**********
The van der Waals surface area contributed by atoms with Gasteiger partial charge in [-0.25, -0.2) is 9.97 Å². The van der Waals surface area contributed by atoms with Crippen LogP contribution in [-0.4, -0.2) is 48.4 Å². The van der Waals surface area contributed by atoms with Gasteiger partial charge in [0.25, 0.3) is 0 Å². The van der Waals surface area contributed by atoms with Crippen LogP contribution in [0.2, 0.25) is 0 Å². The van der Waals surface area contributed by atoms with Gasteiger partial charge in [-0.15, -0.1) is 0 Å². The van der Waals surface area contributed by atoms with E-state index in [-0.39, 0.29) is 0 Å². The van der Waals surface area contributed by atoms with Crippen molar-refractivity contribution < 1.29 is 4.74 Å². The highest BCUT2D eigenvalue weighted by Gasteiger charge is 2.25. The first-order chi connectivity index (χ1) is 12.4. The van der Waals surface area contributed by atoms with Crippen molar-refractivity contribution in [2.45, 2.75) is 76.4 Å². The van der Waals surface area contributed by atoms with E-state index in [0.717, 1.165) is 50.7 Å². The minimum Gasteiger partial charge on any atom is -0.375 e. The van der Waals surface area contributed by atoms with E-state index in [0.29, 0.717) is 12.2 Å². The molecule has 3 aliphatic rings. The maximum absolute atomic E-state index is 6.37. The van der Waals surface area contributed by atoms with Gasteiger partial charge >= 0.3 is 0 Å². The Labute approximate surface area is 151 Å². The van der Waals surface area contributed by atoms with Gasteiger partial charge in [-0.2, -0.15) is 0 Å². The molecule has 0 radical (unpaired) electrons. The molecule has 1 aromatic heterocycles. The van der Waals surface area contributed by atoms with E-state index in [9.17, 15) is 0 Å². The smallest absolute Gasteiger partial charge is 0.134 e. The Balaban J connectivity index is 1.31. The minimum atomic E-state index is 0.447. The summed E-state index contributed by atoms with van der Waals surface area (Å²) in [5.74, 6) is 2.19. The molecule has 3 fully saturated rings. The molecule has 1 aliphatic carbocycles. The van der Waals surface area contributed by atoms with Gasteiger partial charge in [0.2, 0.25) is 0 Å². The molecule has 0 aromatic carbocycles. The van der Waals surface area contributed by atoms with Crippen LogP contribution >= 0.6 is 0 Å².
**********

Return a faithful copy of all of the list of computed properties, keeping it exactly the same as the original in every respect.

The van der Waals surface area contributed by atoms with Gasteiger partial charge in [-0.25, -0.2) is 9.97 Å². The van der Waals surface area contributed by atoms with Crippen LogP contribution in [-0.4, -0.2) is 48.4 Å². The van der Waals surface area contributed by atoms with Gasteiger partial charge in [0.25, 0.3) is 0 Å². The van der Waals surface area contributed by atoms with Crippen LogP contribution in [0.2, 0.25) is 0 Å². The van der Waals surface area contributed by atoms with Gasteiger partial charge in [-0.15, -0.1) is 0 Å². The van der Waals surface area contributed by atoms with E-state index in [-0.39, 0.29) is 0 Å². The van der Waals surface area contributed by atoms with Crippen molar-refractivity contribution < 1.29 is 4.74 Å². The highest BCUT2D eigenvalue weighted by Gasteiger charge is 2.25. The first-order chi connectivity index (χ1) is 12.4. The van der Waals surface area contributed by atoms with Crippen molar-refractivity contribution in [2.45, 2.75) is 76.4 Å². The van der Waals surface area contributed by atoms with E-state index in [0.717, 1.165) is 50.7 Å². The minimum Gasteiger partial charge on any atom is -0.375 e. The van der Waals surface area contributed by atoms with E-state index in [0.29, 0.717) is 12.2 Å². The molecule has 3 aliphatic rings. The maximum absolute atomic E-state index is 6.37. The van der Waals surface area contributed by atoms with Gasteiger partial charge >= 0.3 is 0 Å². The Labute approximate surface area is 151 Å². The van der Waals surface area contributed by atoms with Gasteiger partial charge in [-0.2, -0.15) is 0 Å². The molecule has 0 radical (unpaired) electrons. The molecule has 1 aromatic heterocycles. The van der Waals surface area contributed by atoms with E-state index in [9.17, 15) is 0 Å². The smallest absolute Gasteiger partial charge is 0.134 e. The Balaban J connectivity index is 1.31. The minimum atomic E-state index is 0.447. The summed E-state index contributed by atoms with van der Waals surface area (Å²) in [5.74, 6) is 2.19. The molecule has 3 fully saturated rings. The molecule has 1 aliphatic carbocycles. The van der Waals surface area contributed by atoms with Gasteiger partial charge in [0.2, 0.25) is 0 Å². The molecule has 0 aromatic carbocycles. The van der Waals surface area contributed by atoms with Crippen LogP contribution >= 0.6 is 0 Å².